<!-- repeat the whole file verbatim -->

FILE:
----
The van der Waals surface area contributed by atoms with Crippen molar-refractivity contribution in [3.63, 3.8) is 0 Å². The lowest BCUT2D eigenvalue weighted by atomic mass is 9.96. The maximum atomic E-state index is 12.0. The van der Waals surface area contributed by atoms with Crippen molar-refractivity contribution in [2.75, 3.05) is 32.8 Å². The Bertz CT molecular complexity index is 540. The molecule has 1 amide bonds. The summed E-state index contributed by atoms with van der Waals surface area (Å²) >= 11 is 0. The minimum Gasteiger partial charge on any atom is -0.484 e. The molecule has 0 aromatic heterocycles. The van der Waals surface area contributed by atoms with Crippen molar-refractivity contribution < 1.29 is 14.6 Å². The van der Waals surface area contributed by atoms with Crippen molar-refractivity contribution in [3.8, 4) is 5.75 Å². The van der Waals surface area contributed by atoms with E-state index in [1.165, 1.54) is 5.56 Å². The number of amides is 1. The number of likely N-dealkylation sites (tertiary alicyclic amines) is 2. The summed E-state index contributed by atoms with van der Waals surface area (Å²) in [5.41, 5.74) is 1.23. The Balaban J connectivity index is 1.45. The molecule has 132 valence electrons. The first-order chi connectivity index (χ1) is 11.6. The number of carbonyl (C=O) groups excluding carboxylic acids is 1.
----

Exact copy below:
The van der Waals surface area contributed by atoms with Crippen molar-refractivity contribution in [3.63, 3.8) is 0 Å². The lowest BCUT2D eigenvalue weighted by atomic mass is 9.96. The maximum atomic E-state index is 12.0. The van der Waals surface area contributed by atoms with Crippen molar-refractivity contribution in [2.75, 3.05) is 32.8 Å². The Bertz CT molecular complexity index is 540. The molecule has 1 amide bonds. The summed E-state index contributed by atoms with van der Waals surface area (Å²) >= 11 is 0. The minimum Gasteiger partial charge on any atom is -0.484 e. The molecule has 0 aromatic heterocycles. The van der Waals surface area contributed by atoms with Crippen molar-refractivity contribution < 1.29 is 14.6 Å². The van der Waals surface area contributed by atoms with Crippen molar-refractivity contribution in [3.8, 4) is 5.75 Å². The van der Waals surface area contributed by atoms with E-state index in [1.165, 1.54) is 5.56 Å². The number of amides is 1. The number of likely N-dealkylation sites (tertiary alicyclic amines) is 2. The summed E-state index contributed by atoms with van der Waals surface area (Å²) in [5.41, 5.74) is 1.23. The Balaban J connectivity index is 1.45. The molecule has 132 valence electrons. The first-order chi connectivity index (χ1) is 11.6. The number of carbonyl (C=O) groups excluding carboxylic acids is 1.